The Quadrangular returned in 1934-35, the same season when Ranji Trophy came into being. India now had two major domestic tournaments, of which the Quadrangular was easily the more popular.

The 1934-35 Hindu-Muslim final drew a serious crowd. “Thousands were turned away, and all vantage-points were taken. Instead, people crowded into the tents, with sofas giving way to chairs to allow more people to sit and watch. Outside, late-comers or paupers sat atop buses, trees, poles and apartment buildings,” described Guha.

The same teams again met in the final next season. This time fans across Bombay gathered in public places equipped with radio receivers.

But the public frenzy was not shared by several luminaries. It did not help that the relationship between INC and All-India Muslim League was already on the wane. A debate ensued.

One faction wanted the tournament to be abolished, for the time was not right for a tournament defined by religion. Among them was Duleepsinhji, who requested the fans to focus on the tournament named after his uncle.

As for the other side, let me quote “Bobby” Talyarkhan, India’s first great commentator, on the diversity of the Pentangular crowd: “I ask you now, is or is not the Pentangular, far from being a snag, a solution to communal unity in India?”

Another significant aspect – the greatest of them all – was pointed out by Maitra: “If the sale of tickets at the various Gymkhanas is any indication of its popularity among the votaries of the game, communalism has won with all ten wickets in hand.”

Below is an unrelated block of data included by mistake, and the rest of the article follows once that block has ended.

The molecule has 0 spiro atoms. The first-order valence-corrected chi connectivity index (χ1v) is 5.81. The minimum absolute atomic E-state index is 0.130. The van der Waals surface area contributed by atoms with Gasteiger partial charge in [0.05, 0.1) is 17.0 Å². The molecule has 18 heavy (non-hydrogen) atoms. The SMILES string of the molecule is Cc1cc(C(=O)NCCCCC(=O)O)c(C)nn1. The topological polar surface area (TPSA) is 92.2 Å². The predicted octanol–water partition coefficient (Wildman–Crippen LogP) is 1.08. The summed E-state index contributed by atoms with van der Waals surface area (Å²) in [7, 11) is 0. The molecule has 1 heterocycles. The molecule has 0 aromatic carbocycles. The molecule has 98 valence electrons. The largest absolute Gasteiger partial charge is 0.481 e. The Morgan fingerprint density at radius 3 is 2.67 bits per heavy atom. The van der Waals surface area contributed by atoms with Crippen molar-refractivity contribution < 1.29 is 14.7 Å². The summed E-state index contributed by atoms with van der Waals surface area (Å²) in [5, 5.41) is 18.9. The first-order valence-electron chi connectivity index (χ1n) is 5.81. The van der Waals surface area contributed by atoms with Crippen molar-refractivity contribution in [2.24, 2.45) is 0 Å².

But despite the immense profit, he insisted on an inter-zonal tournament, with teams from North, East, West and South India. We have discussed how prophetic this turned out to be.

The Hindus gave the Europeans a walkover in the 1937-38 semi-final after they were not allotted enough seats at Brabourne Stadium. The Muslims crushed the Europeans by an innings inside two days in the final amidst unanimous cheer throughout the match. Religion did not matter.

But the debate continued. The cricketers were generally in support. Wazir Ali, captain of the Muslims, issued a statement in 1940: “I fully believe that the Pentangular is not, in the least, anti-National and will, and must, go on in the interests of Indian cricket … Every match that I have played in or watched has been played in an atmosphere of perfect sportsmanship and amity.”

The dilemma of the Hindu Gymkhana was immense. Guha pointed out: “Placed against their undoubted love of the Pentangular were the insistent claims of Congress nationalism. With their leaders in jail, and given the insolence with which the Viceroy had treated their offer of conditional cooperation, could they turn up this year at cricket?”

Things took another turn after the British abruptly included India as a participant nation in World War II. With INC members resigning in protest across India, the Hindus reached out to the most important Indian voice at that point.

On December 6, three representatives of the Gymkhana met Gandhi at Wardha.

“Being an astute politician, the Mahatma decided to play the ball with a straight bat and tried to produce a politically correct straight drive,” Kausik Bandyopadhyay wrote in his delightful book Mahatma on the Pitch to summarise Gandhi’s response.

We have produced some part of Gandhi’s response at the beginning of this piece. Guha called it “his most direct, considered and consequential intervention in the world of cricket.”

Five days after, Bombay Hindu Cricket Club sent a telegram to Gandhi, asking whether he wanted only the Hindus to boycott the tournament.


That season’s tournament eventually went ahead with four teams.

But until it lasted, the public continued to back the Pentangular. After the tremendous turnover of 1943-44 (mentioned above: Merchant 250, Hazare 309), The Times of India noted how the Pentangular was “nothing more than clean, healthy rivalry between the various communities,” insisting the “hardy anti-Pentangular joke be dropped once and for all.”


But it could not have lasted despite the following. Fittingly, the tournament ended just before India gained Independence.